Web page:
A committee set up under former commerce secretary GK Pillai in late July last year is yet to finalise the RoDTEP rates for all products, as it’s a humongous exercise.

The government has budgeted only Rs 13,000 crore for a scheme that is supposed to reimburse embedded levies paid on inputs consumed in exports in FY22, drawing a sharp reaction from exporters who warn of a delay in recovery in outbound shipments in the wake of the Covid-19 outbreak.

The outlay for the Remission of Duties and Taxes on Exported Products (RoDTEP) scheme is way below the annual allocation of Rs 50,000 crore that the government had initially envisaged. Also, it’s only a third of the Rs 39,097 crore the government approved for exporters in FY20 under the Merchandise Exports from India Scheme (MEIS) that the RoDTEP has replaced.

Following a Covid-induced plunge in revenue mop-up, the government had drastically cut MEIS allocation to Rs 15,555 crore in the first three quarters of the current fiscal, much to the consternation of exporters.

Similarly, exporters said the latest finance Bill has proposed to amend the IGST Act, which would scrap an existing “seamless” refund facility for exporters (other than the designated ones) against their IGST payment on shipments. Any such change will force them to claim the IGST refund through the more time-consuming ITC (input tax credit) route. Exporters say while they currently get the refund as quickly as in 15 days, under the ITC route, it would take well beyond six months, in addition to a surge in paperwork for them. Moreover, their working capital, to that extent, will remain blocked for a longer period.

Commenting on the sharp cut in the RoDTEP outlay for FY22, Federation of India Export Organisations (FIEO) president Sharad Kumar Saraf said it is impossible to offset the blow of all the embedded levies within an annual outlay of just Rs 13,000 crore (about $1.8 billion) when exports are typically above $300 billion a year. Also, since these are mere reimbursements of various taxes that exporters are not supposed to pay in the first place, these are not “benefits” or “incentives” as touted to be. Some exporters said they fear the government would effect a steep cut in the RoDTEP rates to rein in the outgo within the stipulated amount.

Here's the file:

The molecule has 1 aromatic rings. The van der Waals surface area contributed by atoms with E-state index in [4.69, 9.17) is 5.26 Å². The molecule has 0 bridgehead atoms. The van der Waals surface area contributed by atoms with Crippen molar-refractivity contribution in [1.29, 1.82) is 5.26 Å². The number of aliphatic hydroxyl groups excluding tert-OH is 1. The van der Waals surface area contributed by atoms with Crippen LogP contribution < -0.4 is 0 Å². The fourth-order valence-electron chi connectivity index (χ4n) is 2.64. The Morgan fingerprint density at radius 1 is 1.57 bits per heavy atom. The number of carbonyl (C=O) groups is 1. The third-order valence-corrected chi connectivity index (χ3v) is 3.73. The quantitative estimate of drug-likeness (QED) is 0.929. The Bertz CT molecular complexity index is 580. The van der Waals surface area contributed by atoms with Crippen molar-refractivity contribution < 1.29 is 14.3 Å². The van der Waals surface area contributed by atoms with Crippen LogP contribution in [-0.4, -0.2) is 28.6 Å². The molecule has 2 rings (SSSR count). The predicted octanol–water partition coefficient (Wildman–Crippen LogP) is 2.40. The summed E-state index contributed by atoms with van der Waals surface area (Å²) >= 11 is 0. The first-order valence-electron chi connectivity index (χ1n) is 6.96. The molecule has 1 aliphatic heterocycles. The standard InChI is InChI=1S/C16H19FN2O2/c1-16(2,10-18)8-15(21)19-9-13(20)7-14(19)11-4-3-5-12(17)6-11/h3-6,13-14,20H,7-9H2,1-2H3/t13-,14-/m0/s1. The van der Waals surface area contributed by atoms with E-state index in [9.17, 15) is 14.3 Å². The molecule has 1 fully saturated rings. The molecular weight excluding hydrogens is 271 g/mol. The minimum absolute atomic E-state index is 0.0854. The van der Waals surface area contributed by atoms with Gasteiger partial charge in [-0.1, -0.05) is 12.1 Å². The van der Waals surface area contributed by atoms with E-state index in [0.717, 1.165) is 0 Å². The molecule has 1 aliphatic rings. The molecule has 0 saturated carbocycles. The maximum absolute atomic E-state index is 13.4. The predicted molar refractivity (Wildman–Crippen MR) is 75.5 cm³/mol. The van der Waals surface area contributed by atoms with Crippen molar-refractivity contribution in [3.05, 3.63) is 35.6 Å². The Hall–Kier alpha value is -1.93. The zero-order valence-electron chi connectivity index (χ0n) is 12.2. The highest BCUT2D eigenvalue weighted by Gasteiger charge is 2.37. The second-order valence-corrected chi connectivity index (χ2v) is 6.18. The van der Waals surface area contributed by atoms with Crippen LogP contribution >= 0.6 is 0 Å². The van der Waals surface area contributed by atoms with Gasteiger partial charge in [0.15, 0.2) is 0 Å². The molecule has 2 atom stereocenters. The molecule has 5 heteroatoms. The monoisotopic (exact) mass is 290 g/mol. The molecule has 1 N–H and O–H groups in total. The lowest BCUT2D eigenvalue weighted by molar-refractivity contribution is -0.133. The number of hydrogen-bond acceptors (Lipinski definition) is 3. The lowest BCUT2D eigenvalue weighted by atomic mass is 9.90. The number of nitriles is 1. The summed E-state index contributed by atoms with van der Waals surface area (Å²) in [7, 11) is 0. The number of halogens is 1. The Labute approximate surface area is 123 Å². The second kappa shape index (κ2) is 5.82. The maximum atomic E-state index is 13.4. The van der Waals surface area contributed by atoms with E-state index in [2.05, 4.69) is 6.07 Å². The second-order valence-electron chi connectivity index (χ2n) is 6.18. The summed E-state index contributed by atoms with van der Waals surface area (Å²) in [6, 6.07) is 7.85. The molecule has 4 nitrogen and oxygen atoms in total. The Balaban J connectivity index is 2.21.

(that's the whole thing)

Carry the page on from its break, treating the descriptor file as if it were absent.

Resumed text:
Also, they asked the government to firm up the RoDTEP rates for the export of different products at the earliest. Since exporters typically factor in the “incentives” they get under key schemes while firming up deals, the absence of clarity on RoDTEP rates is hurting their prospects, they said. While the government has rolled out the scheme from January 1, it is yet to announce the rates.

A committee set up under former commerce secretary GK Pillai in late July last year is yet to finalise the RoDTEP rates for all products, as it’s a humongous exercise.

The RoDTEP scheme is proposed to cover levies that are not subsumed by the GST (petroleum and electricity are still outside the GST ambit, while other imposts like mandi tax, stamp duty, embedded central GST and compensation cess, etc, remain unrebated).

In a media interaction, FIEO director general Ajay Sahai said the Budget has also announced a confiscation of goods under wrongful claim of refund/remission. This is particularly “harsh, as confiscation of goods will not only hurt the exporters but will also affect the country’s exports as well as its image”. Moreover, the word “wrongful claim” is subject to various interpretations and will put exporters at the mercy of field formations, bringing back the fear of ‘inspector raj’.

According to a FIEO estimate, after a Covid-induced contraction this fiscal, India’s exports could rise to $340-350 billion in FY22 as the advanced economies are expected to recover from the shock of the pandemic. However, much depends on how the government implements the RoDTEP and remove other irritants, they say. Exports are expected to drop by about 8%, year on year, to $290 billion in FY21.